Essay by PaperNerd ContributorHigh School, 10th grade September 2001

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There is no story that can be read, written, or told that would be as horrifying as that of the six million Jews who were exterminated during World War II by Nazi German soldiers under the command of Adolph Hitler. This period of time is known as the Holocaust. Night is the vivid account of a man who lived to tell of the murder, starvation, physical abuse, animal-like treatment, and complete mental breakdown that the Jews endured throughout the Holocaust. This man, Elie Wiesel, was fifteen years old when he survived this horrible experience, and years later he gathered the courage to tell his story to the world, in hopes that others would come to understand just how dark and depressing the Holocaust caused his life and the lives of millions of other Jews to become. During his recollection Elie frequently makes reference to his title, Night, in order to instill an unforgettable message into the readers mind.

Elie wants the reader to realize that nighttime is the only time in which one can have nightmares, and a nightmare is just what the Holocaust was. In fact, the Holocaust became a never-ending nightmare that continues to haunt Elie's mind even today. Ten years after the Holocaust ended Elie is still struggling to comprehend his experiences. This forces the reader to realize the horrific memories implanted into the mind of a Holocaust survivor become indelible. The horror of the Holocaust becomes a reality to the reader when Elie describes Jews eating snow off each other's backs, when he laments of the long march from Buna to Buchenwald, and, above all, when in the last paragraph of the book he looks at himself in a mirror and sees a stranger staring back at him.

One snowy night the Jews were at Buna and suffering from extreme thirst. Someone had the idea to eat the snow to relieve his or her thirst. The cruelty of the Nazis was exemplified by their laughter at the Jews' pathetic attempt to stay hydrated. At this point in the book the Jews were being starved, beaten for no reason, murdered, and burned in crematories by the Nazis. As the Jews eat the snow off each other's backs (they would have eaten it off the ground had they been able to bend over without being shot dead by a Nazi) they look at the faces of their abusers and all they see are smiles, all they hear is laughter. To the Nazis this whole experience was simply a game, and for the Jews it was hell. The Jews would have preferred death than to live as animals at the hands of the Nazis. However, it is the inhumane Nazis who were the animals. Yet they controlled the fate of each Jew, and that was a contributing factor to the nightmare that each Jew lived day in and day out.

Not long after the snow-eating incident Elie survived a forty-two mile march (or sprint) through the falling snow, and in the darkness of night. Although he completed this heroic journey, he did not feel as though he had accomplished anything. Surviving this trip was an amazing feat in itself, and Elie was one of few Jews who had the indomitable strength to live through it, while enduring incredible painful experiences. In any other nightmare the end of Elie's trek would be the time that one would wake up in a cold sweat, but in the Holocaust the end of Elie's trek was the time when Elie would be starved for the following three days, survive another selection, and eventually have to watch his own father die. This is point in the book that the reader loses all confidence that any good will ever come to Elie. I believe this is just how Elie Wiesel wants this book to make you feel. He wants the reader to know that after each hardship he overcame, another was instantly presented to him. There was no time for him to think, and no time for him to rest. This was a nightmare that seemed to have no end.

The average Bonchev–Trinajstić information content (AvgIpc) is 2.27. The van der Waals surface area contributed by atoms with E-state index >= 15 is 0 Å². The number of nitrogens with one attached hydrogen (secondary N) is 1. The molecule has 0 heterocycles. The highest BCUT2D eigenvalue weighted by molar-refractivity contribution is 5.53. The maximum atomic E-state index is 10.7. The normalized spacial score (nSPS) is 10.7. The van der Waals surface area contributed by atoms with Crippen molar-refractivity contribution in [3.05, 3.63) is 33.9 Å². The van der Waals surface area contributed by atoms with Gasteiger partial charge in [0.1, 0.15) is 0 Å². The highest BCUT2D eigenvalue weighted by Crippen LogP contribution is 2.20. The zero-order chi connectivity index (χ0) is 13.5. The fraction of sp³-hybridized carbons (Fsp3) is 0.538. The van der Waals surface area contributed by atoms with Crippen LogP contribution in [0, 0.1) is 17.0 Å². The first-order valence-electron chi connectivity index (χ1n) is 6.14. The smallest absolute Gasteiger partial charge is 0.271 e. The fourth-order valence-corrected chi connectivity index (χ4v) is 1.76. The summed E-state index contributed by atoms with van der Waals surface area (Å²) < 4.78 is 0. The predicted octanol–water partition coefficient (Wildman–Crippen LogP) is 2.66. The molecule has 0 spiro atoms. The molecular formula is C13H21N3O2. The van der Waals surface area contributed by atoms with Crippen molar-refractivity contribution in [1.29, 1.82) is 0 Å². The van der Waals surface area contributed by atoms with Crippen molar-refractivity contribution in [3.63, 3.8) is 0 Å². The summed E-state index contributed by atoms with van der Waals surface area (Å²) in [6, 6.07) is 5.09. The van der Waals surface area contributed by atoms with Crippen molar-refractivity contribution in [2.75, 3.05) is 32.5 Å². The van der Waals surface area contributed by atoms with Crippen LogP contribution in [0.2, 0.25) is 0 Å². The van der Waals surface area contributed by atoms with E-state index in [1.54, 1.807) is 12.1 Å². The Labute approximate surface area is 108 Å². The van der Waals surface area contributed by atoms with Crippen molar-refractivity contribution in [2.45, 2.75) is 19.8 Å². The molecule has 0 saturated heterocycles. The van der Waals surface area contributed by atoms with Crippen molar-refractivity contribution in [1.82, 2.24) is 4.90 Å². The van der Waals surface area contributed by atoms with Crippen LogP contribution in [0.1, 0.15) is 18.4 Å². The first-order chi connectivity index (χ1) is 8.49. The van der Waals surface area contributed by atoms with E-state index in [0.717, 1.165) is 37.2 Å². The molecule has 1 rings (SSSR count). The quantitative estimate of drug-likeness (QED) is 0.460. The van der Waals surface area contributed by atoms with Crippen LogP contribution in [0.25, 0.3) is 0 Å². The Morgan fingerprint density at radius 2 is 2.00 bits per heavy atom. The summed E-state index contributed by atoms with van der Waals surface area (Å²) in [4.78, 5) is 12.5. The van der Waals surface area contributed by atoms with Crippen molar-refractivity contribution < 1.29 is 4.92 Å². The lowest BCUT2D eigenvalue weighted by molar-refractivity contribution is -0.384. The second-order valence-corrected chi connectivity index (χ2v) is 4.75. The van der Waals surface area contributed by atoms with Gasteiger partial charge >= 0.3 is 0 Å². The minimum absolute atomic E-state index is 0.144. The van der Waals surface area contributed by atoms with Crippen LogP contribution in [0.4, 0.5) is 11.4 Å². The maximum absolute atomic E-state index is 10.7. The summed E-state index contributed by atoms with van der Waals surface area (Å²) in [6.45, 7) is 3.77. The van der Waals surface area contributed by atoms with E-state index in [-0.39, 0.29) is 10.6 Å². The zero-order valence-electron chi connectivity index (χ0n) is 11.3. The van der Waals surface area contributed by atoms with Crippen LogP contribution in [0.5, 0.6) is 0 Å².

When the Americans conquered the Germans and freed the Jews from the concentration camps the reader is hopeful that Elie's suffering may have finally come to an end. Unfortunately, it soon becomes clear that his pain is long from being gone. Shortly after being released from the concentration camps Elie is admitted into a hospital due to food poisoning. One day, while still recuperating from his illness, Elie gets up from his hospital bed to view himself in the mirror. What he sees in his reflection is not the face he once knew, but rather a stranger, someone he had never seen before, who looked sick, old, and tired. The toll that the Holocaust had taken on not only Elie's mental state, but also his physical state is clearly depicted. He cannot even recognize his own self. While looking in he mirror he believes he is looking at another man. How could this have happened? Elie's suffering was supposed to have ended with the war, right? No, it is when Elie looks into the mirror that the reader can finally understand that Elie's suffering will never end, that this is one story that will have no happy ending, and that the Holocaust had put a dark cloud over Elie's life forever.

Elie Wiesel lived to tell of the Nazis, and the most shameful time in human history. The Nazis are an example of all that can be cowardly and wrong with a human being. On the other hand, Elie Wiesel represents the best in all of us. As he tells the story of his own survival, he provides a standard of courage under extreme duress that we all can aspire to.